What about intergalactic, universal social media? Another recent issue of Ad Age shouted: “Sell Facebook; buy Amazon.” Think about that. Amazon can target its ads based on spending where people are buying. Another article bemoans the move from print dollars to digital dimes to social pennies as the market broadens, impact lessens and value decreases.
(Aside: be careful what you buy on Amazon. I recently bought a couple of left-wing manifestos, including Saul Alinsky’s Rules for Radicals, and I cannot seem to get the ensuing raid of communist adherents to “Unfriend” me. My intentions were purely malicious.)
Remember MySpace? Everybody thought it was dead, but it is attempting a resurrection. In media, they call that a “redesign.” As if, like in Hollywood, looks can replace content.
A story moved on the wires last week that Facebook, in its application for its IPO, told the U.S. Securities and Exchange Commission (SEC) its ads were effective because of its Nielsen Ratings reach. Not seeing documentation, the SEC demanded Facebook provide confirmation from Nielsen or drop the claim. Facebook dropped the claim. This raises the question why an apparently gang-busters property that will “own the future” would make a circulation claim that was not supported. Lies won’t hide poor performance, although media still try.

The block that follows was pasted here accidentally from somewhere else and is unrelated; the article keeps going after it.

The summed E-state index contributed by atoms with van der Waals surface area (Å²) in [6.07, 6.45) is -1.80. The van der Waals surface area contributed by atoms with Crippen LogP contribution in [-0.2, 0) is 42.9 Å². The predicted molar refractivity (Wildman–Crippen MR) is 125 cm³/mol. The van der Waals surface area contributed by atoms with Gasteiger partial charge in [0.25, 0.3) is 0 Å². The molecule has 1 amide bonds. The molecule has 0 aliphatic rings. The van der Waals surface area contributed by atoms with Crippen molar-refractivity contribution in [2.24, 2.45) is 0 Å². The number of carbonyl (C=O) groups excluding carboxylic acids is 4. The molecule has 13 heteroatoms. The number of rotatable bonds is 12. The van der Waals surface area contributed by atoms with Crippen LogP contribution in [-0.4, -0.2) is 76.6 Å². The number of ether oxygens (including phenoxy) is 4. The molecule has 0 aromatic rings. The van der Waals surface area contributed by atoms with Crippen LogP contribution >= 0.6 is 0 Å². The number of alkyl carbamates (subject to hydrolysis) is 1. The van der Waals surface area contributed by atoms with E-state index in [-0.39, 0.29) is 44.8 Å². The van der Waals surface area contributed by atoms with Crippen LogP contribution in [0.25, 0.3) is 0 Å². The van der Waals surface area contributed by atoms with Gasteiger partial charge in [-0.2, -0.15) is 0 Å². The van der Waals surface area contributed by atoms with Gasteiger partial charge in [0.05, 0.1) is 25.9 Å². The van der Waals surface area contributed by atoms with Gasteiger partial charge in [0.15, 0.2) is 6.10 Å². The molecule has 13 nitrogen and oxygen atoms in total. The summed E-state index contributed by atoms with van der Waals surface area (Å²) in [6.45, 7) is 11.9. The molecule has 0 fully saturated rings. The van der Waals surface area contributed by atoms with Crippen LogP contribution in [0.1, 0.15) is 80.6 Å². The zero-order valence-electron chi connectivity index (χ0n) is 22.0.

Concurrently, The Drudge Report, a conservative-leaning news site, was recently outed as a multi-hundred-million-dollar property flying happily under the radar, apparently wholly owned and operated by Matt Drudge and staffed with a workforce of three. If you look at www.drudgereport.com, you will see there is no design to speak of – just content. Its circulation is close to that of the New York Times.
I am NOT down on the internet or social media. I think they have a place. In marketing, they currently are interesting for selling broad consumer products, and I doubt they will ever find a way to get market response from such refined niches as wholesale wood products. Still, you never know.